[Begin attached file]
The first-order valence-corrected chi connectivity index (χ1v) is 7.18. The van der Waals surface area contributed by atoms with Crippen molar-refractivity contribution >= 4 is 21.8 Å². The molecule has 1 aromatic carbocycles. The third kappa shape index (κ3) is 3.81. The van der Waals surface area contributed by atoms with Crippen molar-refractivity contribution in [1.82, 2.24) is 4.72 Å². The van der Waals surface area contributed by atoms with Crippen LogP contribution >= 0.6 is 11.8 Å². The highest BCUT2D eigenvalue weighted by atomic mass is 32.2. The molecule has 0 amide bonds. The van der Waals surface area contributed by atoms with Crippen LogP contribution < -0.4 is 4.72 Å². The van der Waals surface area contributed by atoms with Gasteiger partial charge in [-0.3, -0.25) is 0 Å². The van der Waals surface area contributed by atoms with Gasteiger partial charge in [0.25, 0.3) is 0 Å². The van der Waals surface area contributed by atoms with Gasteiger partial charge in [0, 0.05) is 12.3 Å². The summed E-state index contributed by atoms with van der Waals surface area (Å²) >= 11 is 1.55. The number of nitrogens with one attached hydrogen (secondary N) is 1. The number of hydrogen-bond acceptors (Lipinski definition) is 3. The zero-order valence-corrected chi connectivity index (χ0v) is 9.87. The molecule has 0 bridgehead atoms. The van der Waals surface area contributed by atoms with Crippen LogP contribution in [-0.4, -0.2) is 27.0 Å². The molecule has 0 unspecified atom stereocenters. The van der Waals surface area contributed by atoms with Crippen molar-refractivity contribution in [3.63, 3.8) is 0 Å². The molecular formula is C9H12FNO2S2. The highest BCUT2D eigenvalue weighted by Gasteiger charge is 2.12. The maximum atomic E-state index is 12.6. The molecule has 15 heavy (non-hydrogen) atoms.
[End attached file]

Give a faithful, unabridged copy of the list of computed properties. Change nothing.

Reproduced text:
The first-order valence-corrected chi connectivity index (χ1v) is 7.18. The van der Waals surface area contributed by atoms with Crippen molar-refractivity contribution >= 4 is 21.8 Å². The molecule has 1 aromatic carbocycles. The third kappa shape index (κ3) is 3.81. The van der Waals surface area contributed by atoms with Crippen molar-refractivity contribution in [1.82, 2.24) is 4.72 Å². The van der Waals surface area contributed by atoms with Crippen LogP contribution >= 0.6 is 11.8 Å². The highest BCUT2D eigenvalue weighted by atomic mass is 32.2. The molecule has 0 amide bonds. The van der Waals surface area contributed by atoms with Crippen LogP contribution < -0.4 is 4.72 Å². The van der Waals surface area contributed by atoms with Gasteiger partial charge in [-0.3, -0.25) is 0 Å². The van der Waals surface area contributed by atoms with Gasteiger partial charge in [0.25, 0.3) is 0 Å². The van der Waals surface area contributed by atoms with Gasteiger partial charge in [0, 0.05) is 12.3 Å². The summed E-state index contributed by atoms with van der Waals surface area (Å²) >= 11 is 1.55. The number of nitrogens with one attached hydrogen (secondary N) is 1. The number of hydrogen-bond acceptors (Lipinski definition) is 3. The zero-order valence-corrected chi connectivity index (χ0v) is 9.87. The molecule has 0 bridgehead atoms. The van der Waals surface area contributed by atoms with Crippen LogP contribution in [-0.4, -0.2) is 27.0 Å². The molecule has 0 unspecified atom stereocenters. The van der Waals surface area contributed by atoms with Crippen molar-refractivity contribution in [3.63, 3.8) is 0 Å². The molecular formula is C9H12FNO2S2. The highest BCUT2D eigenvalue weighted by Gasteiger charge is 2.12. The maximum atomic E-state index is 12.6. The molecule has 15 heavy (non-hydrogen) atoms.